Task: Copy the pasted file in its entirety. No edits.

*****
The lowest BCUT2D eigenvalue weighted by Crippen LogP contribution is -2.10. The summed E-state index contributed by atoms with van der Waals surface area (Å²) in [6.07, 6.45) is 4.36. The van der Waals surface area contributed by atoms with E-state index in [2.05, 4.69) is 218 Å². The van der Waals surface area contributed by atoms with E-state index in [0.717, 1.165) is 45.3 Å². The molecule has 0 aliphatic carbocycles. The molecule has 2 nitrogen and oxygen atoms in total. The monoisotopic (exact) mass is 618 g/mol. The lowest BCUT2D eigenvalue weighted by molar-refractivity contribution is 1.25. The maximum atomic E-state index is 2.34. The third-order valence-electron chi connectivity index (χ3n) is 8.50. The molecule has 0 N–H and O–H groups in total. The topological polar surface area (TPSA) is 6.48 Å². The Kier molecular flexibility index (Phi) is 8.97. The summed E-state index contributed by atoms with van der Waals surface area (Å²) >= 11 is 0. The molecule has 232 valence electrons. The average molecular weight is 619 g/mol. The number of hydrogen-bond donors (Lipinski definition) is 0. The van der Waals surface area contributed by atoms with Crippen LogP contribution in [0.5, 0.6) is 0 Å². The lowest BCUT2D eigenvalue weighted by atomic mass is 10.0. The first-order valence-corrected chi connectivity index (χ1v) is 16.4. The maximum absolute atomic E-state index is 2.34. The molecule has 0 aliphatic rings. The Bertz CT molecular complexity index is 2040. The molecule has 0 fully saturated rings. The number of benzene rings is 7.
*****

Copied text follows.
The lowest BCUT2D eigenvalue weighted by Crippen LogP contribution is -2.10. The summed E-state index contributed by atoms with van der Waals surface area (Å²) in [6.07, 6.45) is 4.36. The van der Waals surface area contributed by atoms with E-state index in [2.05, 4.69) is 218 Å². The van der Waals surface area contributed by atoms with E-state index in [0.717, 1.165) is 45.3 Å². The molecule has 0 aliphatic carbocycles. The molecule has 2 nitrogen and oxygen atoms in total. The monoisotopic (exact) mass is 618 g/mol. The lowest BCUT2D eigenvalue weighted by molar-refractivity contribution is 1.25. The maximum atomic E-state index is 2.34. The third-order valence-electron chi connectivity index (χ3n) is 8.50. The molecule has 0 N–H and O–H groups in total. The topological polar surface area (TPSA) is 6.48 Å². The Kier molecular flexibility index (Phi) is 8.97. The summed E-state index contributed by atoms with van der Waals surface area (Å²) >= 11 is 0. The molecule has 232 valence electrons. The average molecular weight is 619 g/mol. The number of hydrogen-bond donors (Lipinski definition) is 0. The van der Waals surface area contributed by atoms with Crippen LogP contribution in [0.5, 0.6) is 0 Å². The lowest BCUT2D eigenvalue weighted by atomic mass is 10.0. The first-order valence-corrected chi connectivity index (χ1v) is 16.4. The maximum absolute atomic E-state index is 2.34. The molecule has 0 aliphatic rings. The Bertz CT molecular complexity index is 2040. The molecule has 0 fully saturated rings. The number of benzene rings is 7.